By Rocks Off
By Chris Lane
By Angelica Leicht
By Corey Deiterman
By Angelica Leicht
By Corey Deiterman
By Corey Deiterman
For obvious reasons, surf music will be forever linked to summer. This is the time of year that record companies are inclined to blanket listeners with yet another mini-wave of sun-and-fun nostalgia. Not that summer is the only time such sounds are permitted. Historically, February has been as good a month as any for Southern California hits. Plenty of chilly Americans in places such as Akron and Buffalo have eagerly consumed surf's reverbed guitars, chugging, island-style beats and seamless, high-pitched harmonies even though they lacked the appropriate climate and surroundings.
It's easy to understand why. Surf music has always been synonymous with escape -- escape from the cold, the wet, the dreary, the drudgery of the nine-to-five routine, reality in general. The exhilaration of fun without limits, and the implied innocence that comes with it, have sustained the genre through more than three decades. It's likely these same qualities had a hand in sparking surf's mini-resurgence in the 1990s, and they've kept the music's leading father figure, guitarist Dick Dale, afloat and thriving when, nearing 60, he could just as easily be resting on his well-waxed laurels.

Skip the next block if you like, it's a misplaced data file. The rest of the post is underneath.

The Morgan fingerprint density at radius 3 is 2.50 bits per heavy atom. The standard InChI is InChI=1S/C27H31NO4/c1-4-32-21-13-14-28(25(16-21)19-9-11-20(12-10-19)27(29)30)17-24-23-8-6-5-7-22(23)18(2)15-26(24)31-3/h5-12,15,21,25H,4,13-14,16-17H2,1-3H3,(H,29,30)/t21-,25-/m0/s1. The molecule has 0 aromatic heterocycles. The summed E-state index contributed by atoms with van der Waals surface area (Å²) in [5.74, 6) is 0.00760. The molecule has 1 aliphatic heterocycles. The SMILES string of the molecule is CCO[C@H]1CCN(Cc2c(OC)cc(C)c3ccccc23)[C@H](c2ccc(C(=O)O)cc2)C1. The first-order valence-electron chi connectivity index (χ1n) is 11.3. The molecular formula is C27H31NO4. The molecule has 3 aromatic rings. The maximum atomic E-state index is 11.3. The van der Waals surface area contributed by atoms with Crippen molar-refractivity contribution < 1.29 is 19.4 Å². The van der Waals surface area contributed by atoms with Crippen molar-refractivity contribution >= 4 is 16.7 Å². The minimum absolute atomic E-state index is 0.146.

This longevity is even more impressive considering that surf music had all the external markings of a fad. Its peak period lasted a mere three years, from 1961 to 1963, and only a small percentage of the tunes that made waves in California during that time had any impact nationally. By 1964, it was pretty much finito for surf's widespread appeal. The Beatles had shifted the attention of suburban American teenagers overseas, the Motown sound was taking hold in the big cities and the public mood was shifting from optimism to cynicism, swayed by events such as the Kennedy assassination. Fun-loving and oblivious to the end, surf music (excluding the Beach Boys, who were never just surf anyway) painted itself into a blindingly idyllic corner.
It's appropriate, then, that Rhino has devoted half of the new four-CD Cowabunga! The Surf Box to surf's early '60s heyday. The Los Angeles label -- which specializes in ingeniously packaged, exhaustively researched reissues and boxed sets -- does a typically fine job on CDs one and two of mixing the most popular singles with the most influential music (these were not always one and the same) of that period. Aware that learning about the people and the stories behind the music is half the fun, Rhino enlisted the aid of noted surf culture authority John Blair to help produce Cowabunga! and assemble its liner notes and booklet. Blair's historical essay is thorough without being overlong, and his track-by-track notes are as well written and informative as Dick Dale's foreword is pointed and witty. Rounding out the effect are band publicity stills; pictorial collages of various memorabilia, including posters from The Endless Summer and other classic surf films; a surf-speak dictionary; and vintage shots of the action in the water and on the beach. The whole package reeks of meticulous detail -- right down to the box itself, which has the speckled look of a freshly waxed surfboard.